« Reply #36 on: Today at 02:04:52 AM »

Yes, this thread sounds like a joke, but I think that there are, in certain places, where the speed limit is set too high, for different reasons (yes, I am in favor of higher speed limits in most cases).

Example 1:
TX-35 through Alvin is posted at 55 mph, however, there is tons of traffic and traffic lights on this road, so the speed rarely gets up to 50. Honestly, 55 is a bit too generous.
Link:
https://www.google.com/maps/@29.4019608,-95.2406322,3a,75y,97.46h,76.76t/data=!3m6!1e1!3m4!1sFEueThJbDoFv64O_38IoGQ!2e0!7i16384!8i8192

Example 2:
I-35 just south of the SH-71 interchange is posted at 70 mph, in a work zone. I think 60 or 65 would be more appropriate. As a teen driver, driving in Austin on that stretch of freeway might have been the most challenging drive I've ever had because of those speeds.
Link:
https://www.google.com/maps/@30.204614,-97.7593036,3a,44y,215h,80.63t/data=!3m6!1e1!3m4!1sYoNzwRVXvMzJ9rW5sXx9qw!2e0!7i13312!8i6656

Are there any roads y'all know, for whatever reason, have absurdly high speed limits?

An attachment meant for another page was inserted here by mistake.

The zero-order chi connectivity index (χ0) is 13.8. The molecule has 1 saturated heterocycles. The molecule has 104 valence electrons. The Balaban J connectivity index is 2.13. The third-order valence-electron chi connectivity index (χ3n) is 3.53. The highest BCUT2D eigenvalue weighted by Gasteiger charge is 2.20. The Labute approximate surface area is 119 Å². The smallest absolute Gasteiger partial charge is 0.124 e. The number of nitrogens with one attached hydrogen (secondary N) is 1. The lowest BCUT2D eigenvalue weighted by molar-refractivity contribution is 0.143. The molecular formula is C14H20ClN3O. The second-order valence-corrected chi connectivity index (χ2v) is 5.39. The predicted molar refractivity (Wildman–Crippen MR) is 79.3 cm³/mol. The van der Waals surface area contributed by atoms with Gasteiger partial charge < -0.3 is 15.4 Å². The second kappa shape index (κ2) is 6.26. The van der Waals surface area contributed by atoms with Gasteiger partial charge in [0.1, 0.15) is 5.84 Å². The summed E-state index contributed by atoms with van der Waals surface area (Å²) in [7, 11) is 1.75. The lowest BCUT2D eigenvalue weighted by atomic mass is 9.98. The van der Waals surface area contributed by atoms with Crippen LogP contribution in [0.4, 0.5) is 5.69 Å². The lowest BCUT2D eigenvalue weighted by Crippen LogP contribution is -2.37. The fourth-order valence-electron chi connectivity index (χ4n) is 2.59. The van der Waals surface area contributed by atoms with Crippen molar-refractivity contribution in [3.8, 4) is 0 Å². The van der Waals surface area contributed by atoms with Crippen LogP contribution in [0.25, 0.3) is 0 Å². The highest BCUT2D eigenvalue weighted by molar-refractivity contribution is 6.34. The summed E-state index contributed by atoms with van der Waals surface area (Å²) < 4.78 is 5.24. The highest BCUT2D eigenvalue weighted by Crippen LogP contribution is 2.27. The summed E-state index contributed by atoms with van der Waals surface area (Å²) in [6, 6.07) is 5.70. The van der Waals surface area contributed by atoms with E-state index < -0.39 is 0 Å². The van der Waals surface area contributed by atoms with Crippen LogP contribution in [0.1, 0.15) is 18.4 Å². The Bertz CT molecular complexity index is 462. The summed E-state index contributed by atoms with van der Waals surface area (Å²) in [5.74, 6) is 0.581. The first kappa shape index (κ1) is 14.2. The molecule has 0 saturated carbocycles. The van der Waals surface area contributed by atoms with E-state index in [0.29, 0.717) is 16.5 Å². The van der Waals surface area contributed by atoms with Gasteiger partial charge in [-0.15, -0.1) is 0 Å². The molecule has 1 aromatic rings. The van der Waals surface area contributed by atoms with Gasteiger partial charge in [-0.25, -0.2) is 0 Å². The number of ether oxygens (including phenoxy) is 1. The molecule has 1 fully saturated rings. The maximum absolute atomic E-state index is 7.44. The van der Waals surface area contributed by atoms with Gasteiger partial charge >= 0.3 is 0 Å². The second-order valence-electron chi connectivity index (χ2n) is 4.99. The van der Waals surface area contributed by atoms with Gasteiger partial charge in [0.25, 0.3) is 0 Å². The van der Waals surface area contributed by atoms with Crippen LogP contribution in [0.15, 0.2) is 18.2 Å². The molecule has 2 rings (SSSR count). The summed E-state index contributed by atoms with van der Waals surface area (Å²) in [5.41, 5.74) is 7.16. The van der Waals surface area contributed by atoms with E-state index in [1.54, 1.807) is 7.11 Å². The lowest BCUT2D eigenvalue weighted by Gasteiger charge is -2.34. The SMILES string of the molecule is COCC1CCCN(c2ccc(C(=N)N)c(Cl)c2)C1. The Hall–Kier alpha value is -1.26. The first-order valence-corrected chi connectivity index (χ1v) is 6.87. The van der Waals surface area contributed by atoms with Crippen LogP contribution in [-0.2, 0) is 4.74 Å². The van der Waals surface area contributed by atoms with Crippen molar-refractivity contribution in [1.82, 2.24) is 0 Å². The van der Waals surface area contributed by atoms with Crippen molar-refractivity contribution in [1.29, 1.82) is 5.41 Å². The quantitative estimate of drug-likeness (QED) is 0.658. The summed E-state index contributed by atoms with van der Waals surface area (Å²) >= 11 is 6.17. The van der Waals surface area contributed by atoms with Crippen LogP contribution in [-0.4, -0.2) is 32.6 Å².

There are plenty of sections of CASR-1 (especially between Carmel and Morro Bay) that are unposted 2-lane undivided and therefore nominally 55MPH without advisory speeds that are safe at nowhere near 55MPH. There are even a few GATJAs where there is an advisory speed, (say 20 or 25MPH) where, after the turns that are so advised, one would reasonably think that they could go back to 55MPH or something like it only to be hit by a turn advised down to 15MPH. Try it at night in the fog.

"ROAD NOT MAINTAINED AT NIGHT"


Caltrans tends not to try to micromanage rural highways any more than necessary (except where local political pressure is brought to bear); CA 1 through Big Sur is a prime example of that; rather than post reduced speeds, which would have course vary widely depending upon specific curvature and lines of sight, they don't bother except for the tiny "business" zones and a couple of state park/beach turnoffs that see a lot of usage.  With that highway it's simple -- there's a physical limit to how fast one can travel given said curvature and reduced sight lines.  For the most part, those who hit the "63 miles of hell" zone with an eye toward gaming the system learn quickly that's likely not a good plan!  But those that do seem to follow the NASCAR road course game plan:  take the curves as tightly as possible given oncoming traffic and go like a bat out of hell on the few semi-straight stretches.  At my advanced age I don't recommend doing what I did 50 years ago this summer:  those 63 miles in 54 minutes.  But at that time my vehicle was a Lotus Cortina with full racing suspension (I did a lot of rallies in '68-'71 until my then-GF/future wife #1 put the kibosh on that activity).  BTW, that was northbound; I wouldn't even try it SB back when I was 20 (never been particularly suicidal!).